Seeking Compensation for Accident-Related Nerve Damage
Head and neck injuries are some of the most commonly sustained injuries in accidents that involve blunt force trauma, such as falls and car crashes. There are, however, a number of other injuries that can be just as serious as head and neck trauma, including nerve damage, which generally occurs in one of three ways, namely: pressure, stretching, or the severing of the nerve itself. Whatever the cause, this type of injury tends to have especially severe consequences and can make it difficult, if not impossible, for an injured party to return to work. For this reason, seeking compensation from the party who caused your accident can play a critical role in ensuring that your medical expenses and lost wages are covered. To learn more about filing a claim against the person or entity who caused your own car crash, please contact a member of our car accident legal team today.
Common Causes of Nerve Damage
When it comes to car accidents, nerve damage usually occurs as a result of:
- Whiplash, as the severe jerking motion of the head and neck can result in the nerves being stretched or pinched;
- Blunt force trauma, which involves hitting parts of the body on hard surfaces, whether inside or outside of the vehicle, and can result in compression of the nerves; and
- Lacerations, which can result in the partial or complete severance of the nerve itself.
The cause of a person’s nerve-related injury plays an important role in treatment. For instance, when a nerve is severed, repair requires surgical intervention, while a nerve that has been stretched or pinched may require physical therapy and medication to manage pain. The symptoms of nerve damage are also wide ranging and include everything from full or partial paralysis of the limbs to increased sensitivity on the skin and muscle weakness.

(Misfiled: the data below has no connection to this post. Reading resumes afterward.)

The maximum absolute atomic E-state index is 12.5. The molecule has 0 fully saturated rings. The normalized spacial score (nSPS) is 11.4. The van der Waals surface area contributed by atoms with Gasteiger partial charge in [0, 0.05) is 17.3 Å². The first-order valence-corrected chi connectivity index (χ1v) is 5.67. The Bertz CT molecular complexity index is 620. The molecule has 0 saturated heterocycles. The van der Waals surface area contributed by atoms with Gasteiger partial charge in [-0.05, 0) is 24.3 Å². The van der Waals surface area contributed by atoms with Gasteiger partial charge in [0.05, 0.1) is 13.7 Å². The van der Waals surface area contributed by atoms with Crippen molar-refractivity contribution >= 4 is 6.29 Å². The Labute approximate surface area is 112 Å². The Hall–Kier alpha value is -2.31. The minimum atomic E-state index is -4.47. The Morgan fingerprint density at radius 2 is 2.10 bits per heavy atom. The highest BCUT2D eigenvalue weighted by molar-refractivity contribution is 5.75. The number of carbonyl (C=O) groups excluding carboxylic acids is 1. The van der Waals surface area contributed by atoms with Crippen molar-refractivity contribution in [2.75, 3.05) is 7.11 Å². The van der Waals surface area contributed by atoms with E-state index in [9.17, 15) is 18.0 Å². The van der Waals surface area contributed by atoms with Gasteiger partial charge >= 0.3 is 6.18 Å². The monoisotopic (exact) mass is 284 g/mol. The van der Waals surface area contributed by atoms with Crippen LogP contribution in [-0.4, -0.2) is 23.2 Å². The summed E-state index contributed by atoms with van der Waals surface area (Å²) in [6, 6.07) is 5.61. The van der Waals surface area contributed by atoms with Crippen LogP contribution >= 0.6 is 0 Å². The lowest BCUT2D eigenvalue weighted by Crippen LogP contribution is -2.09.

Of the many types of nerve damage that a person can sustain in an accident, neuropathy resulting from blunt force trauma is one of the most common, especially if the nerves affected fall under one of the following categories: autonomic nerves, which control the systems of the body, motor nerves, which allow movement, and sensory nerves, which control sensation.
Diagnosis usually involves the performance of nerve conduction studies, nerve and skin biopsies, and electromyography. Unfortunately, peripheral nerves regenerate at a much slower rate than other nerves, so treatment for those who are diagnosed with this condition may only involve pain management, although physical therapy can help victims regain strength and avoid muscle spasms and cramping.
Those who suffer from compressed or irritated nerves in the spinal cord are often diagnosed with radiculopathy, which usually affects the lower back and the neck. Chronic pain and limited mobility are common symptoms of radiculopathy and are most often treated either:
- Surgically, which involves taking pressure off of the affected nerve roots or blood vessels in order to relieve pain by fusing vertebrae with implants; or
- Non-surgically, which involves rest, exercise, medication, and physical therapy.
In either case, treatment can be expensive, so it is critical for those who were injured as a result of someone else’s negligence, to speak with an attorney about seeking compensation for their losses.
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